Neither of these women though chose isolation,  a dangerous choice when in trouble.

Ruth also clings to her relationship with Naomi as while Naomi admits bitterness, Ruth knows Naomi better. Ruth does not try to correct this woman whom she loves. Ruth only seems to desire to stay close to her.

But there's another interesting aspect to this story.

In crisis, we can cling to possessions. After all, we spend a lifetime trying to acquire these things as they offer some sense of comfort and security.

For myself, when my security was so shaken with loss of marriage and job, I spent hours going over my possessions, to determine what wealth I could secure.

Yet here is Ruth choosing relationship over things. We do not see her concerned with possessions but concerned with losing a treasured relationship.

We see a lady who leaves the comforts of home and ventures forth into a new land with strangers, because she wished to maintain a relationship.

To me this is great faith amidst crisis.

The Problem with Moving On

One of the toughest comments is that of "move on." It's often spoken in a way that means "get over it" or 'forget it"  and the speaker comes across as the champion of conquering all. 

I've heard it preached from the pulpit and I've heard it spoken privately in leadership situations when a member must leave as they've become an embarrassment to a church.

I've nodded my head in agreement and cheered on a speaker when this term has been used but my conscience cringes.

Some times the message has been great as the words are wrapped in love and mercy. But at other moments, I've wondered. "Move on" honestly can be spoken when the deliverer of these words feels inadequate and afraid. Or perhaps some one's dilemma is demanding too much time. Avoidance is the answer, spoken as 'move on."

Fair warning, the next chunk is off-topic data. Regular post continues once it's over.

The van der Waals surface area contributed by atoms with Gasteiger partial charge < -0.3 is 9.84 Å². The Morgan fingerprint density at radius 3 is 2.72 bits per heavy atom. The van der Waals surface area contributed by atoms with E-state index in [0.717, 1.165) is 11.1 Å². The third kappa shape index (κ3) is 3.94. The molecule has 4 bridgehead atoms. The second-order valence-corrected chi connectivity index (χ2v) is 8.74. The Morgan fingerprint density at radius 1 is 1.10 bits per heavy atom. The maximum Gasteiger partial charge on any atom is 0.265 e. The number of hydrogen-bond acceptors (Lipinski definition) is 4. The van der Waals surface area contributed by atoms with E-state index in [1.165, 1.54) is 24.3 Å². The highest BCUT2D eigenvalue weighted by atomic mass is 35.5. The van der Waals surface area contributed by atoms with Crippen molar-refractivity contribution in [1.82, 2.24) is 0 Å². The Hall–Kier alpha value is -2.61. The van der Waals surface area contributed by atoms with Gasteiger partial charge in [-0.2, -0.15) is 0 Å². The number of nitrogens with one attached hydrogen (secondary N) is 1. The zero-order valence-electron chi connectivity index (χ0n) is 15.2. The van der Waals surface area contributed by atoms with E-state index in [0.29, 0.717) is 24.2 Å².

There are those people who do move on fast but then there are those, the deep thinkers, who analyse and sift through situations at a different pace, determined to examine things, from every angle. And yes this is annoying to many, but we do not all fit one mold.

Spending the time to work through situations does not necessarily mean that one is being a victim.

God is patient and yes, tolerant. He guided the Israelites through a desert for forty years when it should have taken eleven days.

Yes they moved on and wow was it frustratingly slow, but that's the process of God.

The Tension of God's Will

I'm loving this extra hour of rest this morning before I drag out of bed and get ready for church. Extra time to sit, play with the dogs and read and write. And I must admit, eating three donuts brought to me by my husband.

Part of my study this morning has been to study God and His will.

We wonder why God seems to do nothing about certain problems and so we question His power and care for us. We believe that if a problem, for example a marriage, a person or financial difficulty would disappear, then life would be better.  This form of thinking though shows shortsightedness and even arrogance. That we believe our plan to be  best.